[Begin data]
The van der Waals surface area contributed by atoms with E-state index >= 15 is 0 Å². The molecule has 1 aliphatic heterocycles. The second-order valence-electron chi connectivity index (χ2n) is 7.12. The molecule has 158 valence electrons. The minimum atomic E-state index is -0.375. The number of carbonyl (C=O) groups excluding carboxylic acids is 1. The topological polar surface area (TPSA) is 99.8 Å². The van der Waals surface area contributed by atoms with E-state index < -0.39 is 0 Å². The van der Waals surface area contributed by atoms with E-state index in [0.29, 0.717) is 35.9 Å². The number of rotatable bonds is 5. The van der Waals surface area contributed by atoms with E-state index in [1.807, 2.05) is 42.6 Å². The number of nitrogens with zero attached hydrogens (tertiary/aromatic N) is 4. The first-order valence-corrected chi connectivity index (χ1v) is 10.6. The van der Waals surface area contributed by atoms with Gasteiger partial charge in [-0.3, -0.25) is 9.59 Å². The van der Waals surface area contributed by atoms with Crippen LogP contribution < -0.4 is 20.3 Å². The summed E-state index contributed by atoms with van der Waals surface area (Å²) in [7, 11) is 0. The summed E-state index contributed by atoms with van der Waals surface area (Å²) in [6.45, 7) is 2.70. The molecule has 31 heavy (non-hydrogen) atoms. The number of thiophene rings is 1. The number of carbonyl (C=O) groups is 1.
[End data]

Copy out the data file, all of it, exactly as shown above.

The van der Waals surface area contributed by atoms with E-state index >= 15 is 0 Å². The molecule has 1 aliphatic heterocycles. The second-order valence-electron chi connectivity index (χ2n) is 7.12. The molecule has 158 valence electrons. The minimum atomic E-state index is -0.375. The number of carbonyl (C=O) groups excluding carboxylic acids is 1. The topological polar surface area (TPSA) is 99.8 Å². The van der Waals surface area contributed by atoms with E-state index < -0.39 is 0 Å². The van der Waals surface area contributed by atoms with E-state index in [0.29, 0.717) is 35.9 Å². The number of rotatable bonds is 5. The van der Waals surface area contributed by atoms with E-state index in [1.807, 2.05) is 42.6 Å². The number of nitrogens with zero attached hydrogens (tertiary/aromatic N) is 4. The first-order valence-corrected chi connectivity index (χ1v) is 10.6. The van der Waals surface area contributed by atoms with Gasteiger partial charge in [-0.3, -0.25) is 9.59 Å². The van der Waals surface area contributed by atoms with Crippen LogP contribution < -0.4 is 20.3 Å². The summed E-state index contributed by atoms with van der Waals surface area (Å²) in [7, 11) is 0. The summed E-state index contributed by atoms with van der Waals surface area (Å²) in [6.45, 7) is 2.70. The molecule has 31 heavy (non-hydrogen) atoms. The number of thiophene rings is 1. The number of carbonyl (C=O) groups is 1.